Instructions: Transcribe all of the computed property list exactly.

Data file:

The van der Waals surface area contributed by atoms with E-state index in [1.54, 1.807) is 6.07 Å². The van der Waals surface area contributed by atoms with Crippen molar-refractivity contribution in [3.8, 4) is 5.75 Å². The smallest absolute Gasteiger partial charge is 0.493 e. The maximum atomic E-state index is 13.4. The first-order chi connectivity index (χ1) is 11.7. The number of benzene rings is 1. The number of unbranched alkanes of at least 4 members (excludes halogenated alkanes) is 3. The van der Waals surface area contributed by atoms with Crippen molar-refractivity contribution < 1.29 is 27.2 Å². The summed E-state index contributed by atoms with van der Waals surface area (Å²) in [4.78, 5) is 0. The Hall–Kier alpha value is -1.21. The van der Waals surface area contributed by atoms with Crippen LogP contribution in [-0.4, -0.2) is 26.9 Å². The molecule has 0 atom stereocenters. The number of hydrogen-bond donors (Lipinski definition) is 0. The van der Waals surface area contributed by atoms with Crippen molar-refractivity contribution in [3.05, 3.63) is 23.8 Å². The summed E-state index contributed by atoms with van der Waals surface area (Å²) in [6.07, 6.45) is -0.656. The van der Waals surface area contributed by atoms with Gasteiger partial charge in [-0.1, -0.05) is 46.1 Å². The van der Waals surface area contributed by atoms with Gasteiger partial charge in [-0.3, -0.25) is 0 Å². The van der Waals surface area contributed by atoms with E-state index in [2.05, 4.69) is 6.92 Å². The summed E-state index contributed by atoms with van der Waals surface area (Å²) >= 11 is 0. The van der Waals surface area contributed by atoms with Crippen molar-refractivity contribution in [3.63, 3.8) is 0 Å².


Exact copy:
The van der Waals surface area contributed by atoms with E-state index in [1.54, 1.807) is 6.07 Å². The van der Waals surface area contributed by atoms with Crippen molar-refractivity contribution in [3.8, 4) is 5.75 Å². The smallest absolute Gasteiger partial charge is 0.493 e. The maximum atomic E-state index is 13.4. The first-order chi connectivity index (χ1) is 11.7. The number of benzene rings is 1. The number of unbranched alkanes of at least 4 members (excludes halogenated alkanes) is 3. The van der Waals surface area contributed by atoms with Crippen molar-refractivity contribution < 1.29 is 27.2 Å². The summed E-state index contributed by atoms with van der Waals surface area (Å²) in [4.78, 5) is 0. The Hall–Kier alpha value is -1.21. The van der Waals surface area contributed by atoms with Crippen LogP contribution in [-0.4, -0.2) is 26.9 Å². The molecule has 0 atom stereocenters. The number of hydrogen-bond donors (Lipinski definition) is 0. The van der Waals surface area contributed by atoms with Crippen molar-refractivity contribution in [3.05, 3.63) is 23.8 Å². The summed E-state index contributed by atoms with van der Waals surface area (Å²) in [6.07, 6.45) is -0.656. The van der Waals surface area contributed by atoms with Gasteiger partial charge in [-0.1, -0.05) is 46.1 Å². The van der Waals surface area contributed by atoms with Gasteiger partial charge in [-0.3, -0.25) is 0 Å². The van der Waals surface area contributed by atoms with E-state index in [2.05, 4.69) is 6.92 Å². The summed E-state index contributed by atoms with van der Waals surface area (Å²) >= 11 is 0. The van der Waals surface area contributed by atoms with Crippen molar-refractivity contribution in [3.63, 3.8) is 0 Å².